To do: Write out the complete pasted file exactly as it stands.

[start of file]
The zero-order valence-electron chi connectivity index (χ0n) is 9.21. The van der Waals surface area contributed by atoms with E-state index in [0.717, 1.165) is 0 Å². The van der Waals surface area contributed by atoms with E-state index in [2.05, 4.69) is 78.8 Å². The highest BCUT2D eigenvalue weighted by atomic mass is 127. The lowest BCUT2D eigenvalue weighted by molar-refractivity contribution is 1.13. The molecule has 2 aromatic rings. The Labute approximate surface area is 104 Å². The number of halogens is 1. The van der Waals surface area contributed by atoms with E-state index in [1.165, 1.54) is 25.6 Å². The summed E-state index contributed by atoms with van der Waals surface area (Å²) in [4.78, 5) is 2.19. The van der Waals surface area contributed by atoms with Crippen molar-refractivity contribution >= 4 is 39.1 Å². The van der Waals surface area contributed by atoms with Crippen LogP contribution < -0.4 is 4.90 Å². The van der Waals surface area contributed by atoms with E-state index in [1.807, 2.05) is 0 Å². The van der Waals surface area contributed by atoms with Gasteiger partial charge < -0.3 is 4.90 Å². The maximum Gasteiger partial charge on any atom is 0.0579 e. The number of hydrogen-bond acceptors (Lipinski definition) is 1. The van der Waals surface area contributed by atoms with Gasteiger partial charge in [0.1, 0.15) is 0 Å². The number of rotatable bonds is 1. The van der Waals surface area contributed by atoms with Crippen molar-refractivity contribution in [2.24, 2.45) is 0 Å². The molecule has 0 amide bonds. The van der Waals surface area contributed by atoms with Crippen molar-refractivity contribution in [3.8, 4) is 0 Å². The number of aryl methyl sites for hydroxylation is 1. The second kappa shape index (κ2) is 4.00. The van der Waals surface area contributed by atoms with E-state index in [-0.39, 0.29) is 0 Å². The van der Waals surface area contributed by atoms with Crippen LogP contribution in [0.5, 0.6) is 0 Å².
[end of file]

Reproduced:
The zero-order valence-electron chi connectivity index (χ0n) is 9.21. The van der Waals surface area contributed by atoms with E-state index in [0.717, 1.165) is 0 Å². The van der Waals surface area contributed by atoms with E-state index in [2.05, 4.69) is 78.8 Å². The highest BCUT2D eigenvalue weighted by atomic mass is 127. The lowest BCUT2D eigenvalue weighted by molar-refractivity contribution is 1.13. The molecule has 2 aromatic rings. The Labute approximate surface area is 104 Å². The number of halogens is 1. The van der Waals surface area contributed by atoms with E-state index in [1.165, 1.54) is 25.6 Å². The summed E-state index contributed by atoms with van der Waals surface area (Å²) in [4.78, 5) is 2.19. The van der Waals surface area contributed by atoms with Crippen molar-refractivity contribution >= 4 is 39.1 Å². The van der Waals surface area contributed by atoms with Crippen LogP contribution < -0.4 is 4.90 Å². The van der Waals surface area contributed by atoms with E-state index in [1.807, 2.05) is 0 Å². The van der Waals surface area contributed by atoms with Gasteiger partial charge < -0.3 is 4.90 Å². The maximum Gasteiger partial charge on any atom is 0.0579 e. The number of hydrogen-bond acceptors (Lipinski definition) is 1. The van der Waals surface area contributed by atoms with Gasteiger partial charge in [0.1, 0.15) is 0 Å². The number of rotatable bonds is 1. The van der Waals surface area contributed by atoms with Crippen molar-refractivity contribution in [2.24, 2.45) is 0 Å². The molecule has 0 amide bonds. The van der Waals surface area contributed by atoms with Crippen molar-refractivity contribution in [3.8, 4) is 0 Å². The number of aryl methyl sites for hydroxylation is 1. The second kappa shape index (κ2) is 4.00. The van der Waals surface area contributed by atoms with E-state index in [-0.39, 0.29) is 0 Å². The van der Waals surface area contributed by atoms with Crippen LogP contribution in [0.5, 0.6) is 0 Å².